Metamorphosis is the first solo exhibition in Greater China by the American photographer James Welling, which provides an overview of Welling’s forty-year career in photography, with key series from the 1980s to the present that highlights his ongoing exploration of abstraction, figuration, colour, and process.
The artist’s first major work was Aluminum Foil (1980-1981), which was composed of black and white close-up shots of crumpled aluminum foil. This early work marked a breakthrough with traditional media concepts by shifting attention to constructing images for cameras rather than finding them in the world. The aluminum foil was initially abstract, but upon further examination, other readings appeared: starry sky, rippled water, leaves in summer, geological formations. This behavior of walking a tightrope makes work hover between abstraction and representation, becoming one of the hallmarks of Welling’s practice.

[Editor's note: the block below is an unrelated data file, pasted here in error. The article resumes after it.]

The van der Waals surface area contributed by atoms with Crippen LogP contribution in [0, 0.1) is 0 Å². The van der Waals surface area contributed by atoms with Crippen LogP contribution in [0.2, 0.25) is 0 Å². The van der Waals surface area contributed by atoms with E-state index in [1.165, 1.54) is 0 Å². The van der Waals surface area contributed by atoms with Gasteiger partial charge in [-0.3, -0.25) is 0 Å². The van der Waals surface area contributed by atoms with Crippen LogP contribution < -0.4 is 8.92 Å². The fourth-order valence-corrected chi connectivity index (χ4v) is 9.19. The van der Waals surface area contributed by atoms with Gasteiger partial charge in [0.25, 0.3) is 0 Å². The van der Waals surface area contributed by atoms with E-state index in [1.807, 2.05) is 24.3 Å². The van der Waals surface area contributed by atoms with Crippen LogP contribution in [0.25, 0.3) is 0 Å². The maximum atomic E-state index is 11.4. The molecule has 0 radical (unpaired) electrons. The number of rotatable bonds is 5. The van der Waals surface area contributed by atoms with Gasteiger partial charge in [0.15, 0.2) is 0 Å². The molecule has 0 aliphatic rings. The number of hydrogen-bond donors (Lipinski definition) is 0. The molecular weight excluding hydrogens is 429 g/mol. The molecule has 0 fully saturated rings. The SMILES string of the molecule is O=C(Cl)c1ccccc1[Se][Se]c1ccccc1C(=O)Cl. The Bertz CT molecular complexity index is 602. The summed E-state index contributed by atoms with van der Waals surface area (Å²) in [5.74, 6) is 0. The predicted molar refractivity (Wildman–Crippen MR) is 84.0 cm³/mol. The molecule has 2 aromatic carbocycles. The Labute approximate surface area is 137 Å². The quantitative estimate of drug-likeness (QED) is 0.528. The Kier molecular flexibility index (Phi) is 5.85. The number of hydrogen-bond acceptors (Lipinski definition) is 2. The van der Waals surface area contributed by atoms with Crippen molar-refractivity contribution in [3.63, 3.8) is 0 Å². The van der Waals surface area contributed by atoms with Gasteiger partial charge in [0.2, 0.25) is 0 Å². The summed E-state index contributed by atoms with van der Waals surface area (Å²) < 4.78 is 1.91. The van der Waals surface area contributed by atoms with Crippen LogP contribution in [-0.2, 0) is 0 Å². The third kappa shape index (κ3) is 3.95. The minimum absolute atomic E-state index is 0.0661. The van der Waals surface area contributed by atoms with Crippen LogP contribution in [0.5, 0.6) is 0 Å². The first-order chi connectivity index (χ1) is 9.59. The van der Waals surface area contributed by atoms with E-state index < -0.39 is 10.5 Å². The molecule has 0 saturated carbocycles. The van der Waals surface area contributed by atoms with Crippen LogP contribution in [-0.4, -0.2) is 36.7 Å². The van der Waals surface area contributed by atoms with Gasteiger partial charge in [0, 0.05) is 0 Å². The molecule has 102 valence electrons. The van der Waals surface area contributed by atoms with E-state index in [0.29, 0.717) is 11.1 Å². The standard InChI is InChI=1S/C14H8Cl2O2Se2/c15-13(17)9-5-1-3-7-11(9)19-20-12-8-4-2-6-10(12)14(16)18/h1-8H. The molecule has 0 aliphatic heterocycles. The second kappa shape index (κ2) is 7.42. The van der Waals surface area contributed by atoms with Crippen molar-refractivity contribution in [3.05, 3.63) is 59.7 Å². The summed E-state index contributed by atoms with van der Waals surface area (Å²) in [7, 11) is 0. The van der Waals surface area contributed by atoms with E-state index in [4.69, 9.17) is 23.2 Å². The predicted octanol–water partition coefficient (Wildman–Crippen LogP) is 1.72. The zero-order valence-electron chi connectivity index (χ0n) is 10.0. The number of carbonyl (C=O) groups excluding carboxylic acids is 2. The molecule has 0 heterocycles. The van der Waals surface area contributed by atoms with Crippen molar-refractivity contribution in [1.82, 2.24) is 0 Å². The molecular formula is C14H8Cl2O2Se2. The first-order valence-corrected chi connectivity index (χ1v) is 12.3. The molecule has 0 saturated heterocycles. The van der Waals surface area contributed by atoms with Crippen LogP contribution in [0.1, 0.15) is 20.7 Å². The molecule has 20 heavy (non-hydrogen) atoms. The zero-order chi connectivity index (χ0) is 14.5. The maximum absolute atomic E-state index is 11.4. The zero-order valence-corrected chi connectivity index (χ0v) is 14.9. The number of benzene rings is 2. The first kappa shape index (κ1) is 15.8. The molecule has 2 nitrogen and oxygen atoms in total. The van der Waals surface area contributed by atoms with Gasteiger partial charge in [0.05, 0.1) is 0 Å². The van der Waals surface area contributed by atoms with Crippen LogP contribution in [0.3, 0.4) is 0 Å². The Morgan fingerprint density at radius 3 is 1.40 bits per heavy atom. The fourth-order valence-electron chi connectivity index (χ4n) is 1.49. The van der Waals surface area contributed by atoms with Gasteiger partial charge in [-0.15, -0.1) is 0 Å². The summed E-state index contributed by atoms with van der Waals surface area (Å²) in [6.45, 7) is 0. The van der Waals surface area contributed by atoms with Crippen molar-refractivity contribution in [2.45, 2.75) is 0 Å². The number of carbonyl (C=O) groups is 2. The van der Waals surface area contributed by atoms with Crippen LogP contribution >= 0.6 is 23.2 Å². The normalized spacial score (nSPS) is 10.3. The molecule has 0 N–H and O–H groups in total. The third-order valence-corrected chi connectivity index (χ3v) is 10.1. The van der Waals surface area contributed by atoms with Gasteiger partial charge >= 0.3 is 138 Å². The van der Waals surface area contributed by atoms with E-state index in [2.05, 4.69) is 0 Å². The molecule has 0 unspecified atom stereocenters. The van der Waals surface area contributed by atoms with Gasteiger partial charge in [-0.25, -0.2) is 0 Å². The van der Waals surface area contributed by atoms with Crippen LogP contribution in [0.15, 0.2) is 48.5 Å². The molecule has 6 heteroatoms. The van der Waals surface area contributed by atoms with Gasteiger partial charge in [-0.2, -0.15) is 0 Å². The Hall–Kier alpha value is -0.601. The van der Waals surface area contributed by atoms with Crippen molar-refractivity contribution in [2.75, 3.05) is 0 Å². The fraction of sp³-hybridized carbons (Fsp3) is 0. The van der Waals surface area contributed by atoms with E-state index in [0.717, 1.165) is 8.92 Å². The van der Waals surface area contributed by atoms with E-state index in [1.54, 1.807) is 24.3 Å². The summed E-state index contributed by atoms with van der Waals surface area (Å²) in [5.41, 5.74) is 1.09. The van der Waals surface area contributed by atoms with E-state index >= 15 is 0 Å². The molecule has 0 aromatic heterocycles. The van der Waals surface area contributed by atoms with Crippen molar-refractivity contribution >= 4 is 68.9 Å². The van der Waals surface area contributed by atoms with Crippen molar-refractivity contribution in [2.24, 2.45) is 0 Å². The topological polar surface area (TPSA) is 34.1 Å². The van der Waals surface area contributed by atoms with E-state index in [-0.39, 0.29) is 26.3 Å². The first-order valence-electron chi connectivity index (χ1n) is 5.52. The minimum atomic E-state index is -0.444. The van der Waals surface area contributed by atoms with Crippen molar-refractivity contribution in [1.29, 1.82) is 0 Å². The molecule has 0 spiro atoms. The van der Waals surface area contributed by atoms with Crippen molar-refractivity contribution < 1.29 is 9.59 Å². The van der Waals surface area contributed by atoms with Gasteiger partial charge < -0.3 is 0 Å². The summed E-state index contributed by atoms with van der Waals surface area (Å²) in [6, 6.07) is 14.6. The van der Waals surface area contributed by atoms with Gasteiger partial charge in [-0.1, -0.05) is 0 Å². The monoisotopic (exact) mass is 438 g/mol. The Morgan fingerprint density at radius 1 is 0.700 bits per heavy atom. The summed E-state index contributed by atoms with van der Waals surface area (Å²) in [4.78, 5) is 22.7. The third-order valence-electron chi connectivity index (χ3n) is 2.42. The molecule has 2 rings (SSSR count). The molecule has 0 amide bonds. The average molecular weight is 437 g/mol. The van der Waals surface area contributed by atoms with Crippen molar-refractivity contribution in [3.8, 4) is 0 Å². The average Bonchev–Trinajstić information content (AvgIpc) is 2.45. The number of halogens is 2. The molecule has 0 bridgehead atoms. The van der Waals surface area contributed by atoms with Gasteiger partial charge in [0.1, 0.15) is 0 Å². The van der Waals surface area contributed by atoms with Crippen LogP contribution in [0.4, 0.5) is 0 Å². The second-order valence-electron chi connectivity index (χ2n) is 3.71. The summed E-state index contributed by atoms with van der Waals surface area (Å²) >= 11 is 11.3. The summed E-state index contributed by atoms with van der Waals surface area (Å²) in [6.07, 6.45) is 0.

Welling started using colour for Flowers in 2004, a series of photographs (photos without camera) he created before 2017. The first batch of flowers were made in a colour dark room by spreading a layer of bright gel on the black and white negatives of the flowers to create fields with irregular colors. In 2014, Welling started using Photoshop’s red, green and blue channels to process flower images on a computer. The works are becoming more and more psychedelic, and the several “flowers” examples in the exhibition are one of his most vivid and energetic works.